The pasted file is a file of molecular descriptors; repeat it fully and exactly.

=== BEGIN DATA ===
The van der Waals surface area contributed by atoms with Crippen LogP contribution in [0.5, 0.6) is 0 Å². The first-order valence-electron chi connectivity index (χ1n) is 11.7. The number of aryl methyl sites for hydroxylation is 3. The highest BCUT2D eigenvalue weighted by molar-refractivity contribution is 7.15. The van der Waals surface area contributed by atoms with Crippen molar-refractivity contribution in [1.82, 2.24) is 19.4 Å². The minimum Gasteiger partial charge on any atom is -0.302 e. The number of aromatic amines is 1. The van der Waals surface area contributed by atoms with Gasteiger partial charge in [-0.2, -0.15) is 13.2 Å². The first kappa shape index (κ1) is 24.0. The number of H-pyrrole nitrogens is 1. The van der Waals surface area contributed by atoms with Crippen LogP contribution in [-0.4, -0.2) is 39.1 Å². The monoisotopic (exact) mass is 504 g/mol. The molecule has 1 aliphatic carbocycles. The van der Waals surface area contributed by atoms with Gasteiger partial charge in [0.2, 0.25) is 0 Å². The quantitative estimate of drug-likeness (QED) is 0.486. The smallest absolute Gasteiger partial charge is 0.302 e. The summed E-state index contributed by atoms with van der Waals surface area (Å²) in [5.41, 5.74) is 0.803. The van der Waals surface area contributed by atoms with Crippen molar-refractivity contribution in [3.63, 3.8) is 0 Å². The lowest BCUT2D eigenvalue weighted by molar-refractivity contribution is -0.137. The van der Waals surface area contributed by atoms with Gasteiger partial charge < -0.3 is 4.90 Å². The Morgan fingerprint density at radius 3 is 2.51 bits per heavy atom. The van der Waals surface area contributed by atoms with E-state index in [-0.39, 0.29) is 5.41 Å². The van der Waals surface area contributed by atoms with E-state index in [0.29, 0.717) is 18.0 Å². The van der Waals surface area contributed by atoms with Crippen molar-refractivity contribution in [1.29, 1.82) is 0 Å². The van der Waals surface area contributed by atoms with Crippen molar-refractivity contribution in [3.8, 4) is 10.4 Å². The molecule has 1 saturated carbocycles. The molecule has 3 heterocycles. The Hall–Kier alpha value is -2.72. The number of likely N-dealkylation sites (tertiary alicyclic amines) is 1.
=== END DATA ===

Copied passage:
The van der Waals surface area contributed by atoms with Crippen LogP contribution in [0.5, 0.6) is 0 Å². The first-order valence-electron chi connectivity index (χ1n) is 11.7. The number of aryl methyl sites for hydroxylation is 3. The highest BCUT2D eigenvalue weighted by molar-refractivity contribution is 7.15. The van der Waals surface area contributed by atoms with Crippen molar-refractivity contribution in [1.82, 2.24) is 19.4 Å². The minimum Gasteiger partial charge on any atom is -0.302 e. The number of aromatic amines is 1. The van der Waals surface area contributed by atoms with Gasteiger partial charge in [-0.2, -0.15) is 13.2 Å². The first kappa shape index (κ1) is 24.0. The number of H-pyrrole nitrogens is 1. The van der Waals surface area contributed by atoms with Crippen LogP contribution in [-0.4, -0.2) is 39.1 Å². The monoisotopic (exact) mass is 504 g/mol. The molecule has 1 aliphatic carbocycles. The van der Waals surface area contributed by atoms with Gasteiger partial charge in [0.2, 0.25) is 0 Å². The quantitative estimate of drug-likeness (QED) is 0.486. The smallest absolute Gasteiger partial charge is 0.302 e. The summed E-state index contributed by atoms with van der Waals surface area (Å²) in [5.41, 5.74) is 0.803. The van der Waals surface area contributed by atoms with Crippen molar-refractivity contribution in [3.63, 3.8) is 0 Å². The lowest BCUT2D eigenvalue weighted by molar-refractivity contribution is -0.137. The van der Waals surface area contributed by atoms with Gasteiger partial charge < -0.3 is 4.90 Å². The Morgan fingerprint density at radius 3 is 2.51 bits per heavy atom. The van der Waals surface area contributed by atoms with E-state index in [-0.39, 0.29) is 5.41 Å². The van der Waals surface area contributed by atoms with E-state index in [0.29, 0.717) is 18.0 Å². The van der Waals surface area contributed by atoms with Crippen molar-refractivity contribution in [1.29, 1.82) is 0 Å². The van der Waals surface area contributed by atoms with Crippen molar-refractivity contribution in [3.8, 4) is 10.4 Å². The molecule has 1 saturated carbocycles. The molecule has 3 heterocycles. The Hall–Kier alpha value is -2.72. The number of likely N-dealkylation sites (tertiary alicyclic amines) is 1.